Blues & suds returning to Pondicherry Square

By Gail Geraghty
Staff Writer

Dreams by the town’s economic development director of a revitalized Pondicherry Square have taken flight with news that the Mount Henry Brewing Company will be taking over the Big Kahuna Café. Professional brewer Robert Prindall of Bridgton, who’s brewed up suds for 12 years at Bray’s Brew Pub in Naples, is leasing-to-own the historic Masonic Hall from Kahuna owner Tom McCarthy, and will reopen the 140-seat second floor space this spring as a blues and jazz venue called The Benchmark Pub.

Not only that, Prindall and his business manager Angela Roux will, within a year, open a micro-brewery on the first floor, and offer retail sales of their line of beers and related merchandise, such as T-shirts and mugs, to the public.

The deal, approved conditionally by the Bridgton Planning Board Tuesday, was put together by Alan Manoian, Bridgton’s Director of Economic and Community Development. Prindall had earlier received board approval to open a brewery on Home Run Road, but the project wasn’t deemed economically viable because it would have to be all done at once.

Prindall said the Masonic Hall at 272 Main Street, at the corner of Route 302 and the Harrison Road, offered a much better choice, as it allows him to develop the project in two phases. After Manoian put him in touch with McCarthy, Prindall said, “I was really impressed with the potential” the sturdy, 1867 wooden-floored building had for a full-time brewery operation.

“I can definitely put a brewery in here,” he told the board.

Opening The Benchmark Pub for the first year will give him time to become acquainted with the space and to apply for and purchase extra sewage allocation to serve the brewery’s needs. The extra allocation shouldn’t be a problem, since the town recently completed expansion of its wastewater disposal fields. The Masonic Hall is currently approved for 230 gallons a day, and he’ll need 750 gallons a day of sewage allocation to operate the brewery, which may eventually expand into the basement, he said. A lot of water is used in brewing beer, and Prindall said he’ll need to install a series of settling tanks to allow the solids to drop out so they don’t reach the leach field.

Planning Board Chairman Steve Collins said the approval of the brewery phase of the project will be contingent on Prindall acquiring the extra sewage allocation, as well as documenting his financial and technical capability. The board’s vote was unanimous, and its members were enthusiastic about the plans.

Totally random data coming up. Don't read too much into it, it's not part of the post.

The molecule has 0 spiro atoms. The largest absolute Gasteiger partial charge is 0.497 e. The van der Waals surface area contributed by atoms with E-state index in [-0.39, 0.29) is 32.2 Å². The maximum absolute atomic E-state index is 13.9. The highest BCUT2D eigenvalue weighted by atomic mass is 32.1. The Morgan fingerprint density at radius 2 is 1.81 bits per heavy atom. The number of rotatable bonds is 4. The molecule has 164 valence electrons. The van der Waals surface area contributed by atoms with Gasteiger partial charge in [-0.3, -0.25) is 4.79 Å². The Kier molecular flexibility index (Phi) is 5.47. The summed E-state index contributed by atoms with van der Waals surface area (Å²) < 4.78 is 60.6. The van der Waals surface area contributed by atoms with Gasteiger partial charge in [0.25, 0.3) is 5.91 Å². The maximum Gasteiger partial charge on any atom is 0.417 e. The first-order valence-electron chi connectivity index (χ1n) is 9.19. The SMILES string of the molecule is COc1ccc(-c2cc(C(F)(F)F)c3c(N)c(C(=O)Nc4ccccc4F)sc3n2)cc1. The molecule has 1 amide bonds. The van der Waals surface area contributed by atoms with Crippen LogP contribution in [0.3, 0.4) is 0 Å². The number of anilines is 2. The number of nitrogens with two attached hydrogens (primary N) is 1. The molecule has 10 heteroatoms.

“What a key anchor piece that was for the town of Keene,” New Hampshire, said member Fred Packard, referring to the economic boon provided when the Elm City Brewing Co. opened in the historic Colony Mill Marketplace near the heart of Keene.

“If you want to make an omelet, you have to break some eggs,” said board member Dee Miller. “It’s a wonderful project, and I have no problem with it.”

One neighbor in attendance Tuesday, however, did have some concerns about the return of a pub venue to the square. Beverly Moore, of Iredale Street, said Bray’s Brew Pub has a reputation for “loud, loud music,” and wondered if The Benchmark Pub would be more of the same.

Prindall reminded her that he was the brewer at Bray’s, not the owner. “Please don’t hold me accountable” for another person’s operation, he said.

Besides, he pointed out, he will be bringing back to life a “140-seat hall sitting in the middle of downtown that has been empty for three years. Nothing will be done with it if this isn’t done with it,” he said. “What else, unless you want to chop it up into apartments.” McCarthy operated The Big Kahuna Café for around eight years.

Packard said the Masonic hall “is built like a fort,” and was designed to be soundproof because of the secrecy surrounding Masonic rituals.

Prindall joked that despite his Mohawk haircut, he doesn’t plan to bring in any rock ‘n roll groups or heavy metal groups to the pub. He’d like to bring in blues bands with big names, not just local acts. “I’ve been playing blues for 30 years. Rock clubs don’t make as much money as blues clubs,” he said. He also may try jazz brunches on Sundays.

The only changes to the exterior of the building will be in the signage, with The Big Kahuna Café sign replaced by a similar-size round sign, perpendicular to the street, announcing The Benchmark Pub.

He’ll serve beer and wine only, and offer meat and cheese platters for food. Hours of operations for the pub will be from 3 to 8 p.m. on weekdays, and from 3 to 10 p.m. Fridays and Saturdays. The brewery will be open weekdays from 8 a.m. to 3 p.m. Odors from the brewing operation will be minimal, said Prindall, “no more than a small-scale bakery.”

As for parking, Prindall acknowledged he’ll be relying “on the kindness of the town” to provide parking for his customers, since the building only has three parking spaces out back and nine public parking spaces on his side of Main Street. Manoian said the nearby municipal parking lot has 39 parking spaces, and he’ll be seeking an agreement from Norway Savings Bank to allow shared public parking at their lot — an arrangement he called “standard operating procedure” in many active downtowns, including Nashua, N.H. Additional on-street parking spaces will also soon be available on lower Depot Street, he said, with completion of a new street-defining sidewalk there.

Prindall said his ground floor retail space, which may eventually also be run as a pub, will be located on the right side of the building from Main Street. The brewery operation will be located in the rear. He’ll be leasing out the other retail space at the far left that now houses an antique store.

“I hope this will grow well beyond what we’re doing at Brays,” Prindall said.

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